Hot Job Market Flips Traditional Hiring on Its Head

July 4, 2019

// By Wendy Stark Healy //

Tysen Kendig, vice president of communications, University of Connecticut

Tysen Kendig, vice president of communications, University of Connecticut

Tysen Kendig, vice president of communications for the University of Connecticut, was recently hiring an assistant vice president for health marketing at UConn Health and noticed a much stronger applicant pool.

Unlike past searches, he wasn’t getting a handful of good people mixed with marginally qualified applicants and those for whom the job was a stretch. With a good pool of candidates, if one or two dropped out, he would still have more to choose from and wouldn’t have to settle.

“We’re attracting a more highly qualified field,” he says. “Higher-level applicants are coming out in greater numbers, and that emphasizes a stronger job market.”

Marc Cenedella, founder and CEO of Ladders

Marc Cenedella, founder and CEO of Ladders

When Strategic Health Care Marketing caught up with Marc Cenedella, founder and CEO of Ladders, a popular high-end career website, he reiterated what we first heard last spring: “It’s the greatest market in 50 years.”

“Job candidates don’t have the time of day,” he says. “They’re very busy. People have three or four conversations going, and multiple offers.”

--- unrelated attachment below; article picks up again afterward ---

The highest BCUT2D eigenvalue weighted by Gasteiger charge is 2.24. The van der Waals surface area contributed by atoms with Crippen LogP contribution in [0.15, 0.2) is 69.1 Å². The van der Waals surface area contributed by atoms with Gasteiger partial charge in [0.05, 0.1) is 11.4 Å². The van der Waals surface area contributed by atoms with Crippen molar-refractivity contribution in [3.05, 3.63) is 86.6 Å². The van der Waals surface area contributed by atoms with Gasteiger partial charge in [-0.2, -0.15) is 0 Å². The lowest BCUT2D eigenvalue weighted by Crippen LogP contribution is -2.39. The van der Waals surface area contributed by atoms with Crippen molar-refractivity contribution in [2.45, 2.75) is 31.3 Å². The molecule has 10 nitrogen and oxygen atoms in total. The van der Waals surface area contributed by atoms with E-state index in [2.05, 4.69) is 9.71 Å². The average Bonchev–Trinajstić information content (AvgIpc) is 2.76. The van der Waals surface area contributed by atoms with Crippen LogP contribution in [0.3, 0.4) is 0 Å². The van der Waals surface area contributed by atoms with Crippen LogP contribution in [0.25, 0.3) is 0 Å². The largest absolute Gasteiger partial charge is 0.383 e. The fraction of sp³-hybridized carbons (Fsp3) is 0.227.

While the U.S. Bureau of Labor Statistics put the unemployment rate at 3.6 percent in April, Cenedella says the rate was 2 percent with college-educated professionals. “It’s a very hot market with a lot of money available to fund expansion plans. Companies are spending money to try new things and creating a demanding and challenging hiring market.”

Challenges of a Hot Market

While the market is hot for job seekers, it may be harder for organizations to hire quickly, according to Cenedella. “I tell organizations, ‘Don’t let the sun set twice on a great candidate. Don’t take three weeks to interview them; don’t take three days. Move now.’”

“What’s happening today with applicants,” he adds, “is that rather than one opportunity coming by, there are so many opportunities laid before them on the buffet. They have the pick of the litter and applicants are taking the best offer.”

This can be particularly frustrating to health care organizations, which haven’t been on the cutting edge of moving swiftly and using technology to recruit, Cenedella adds.

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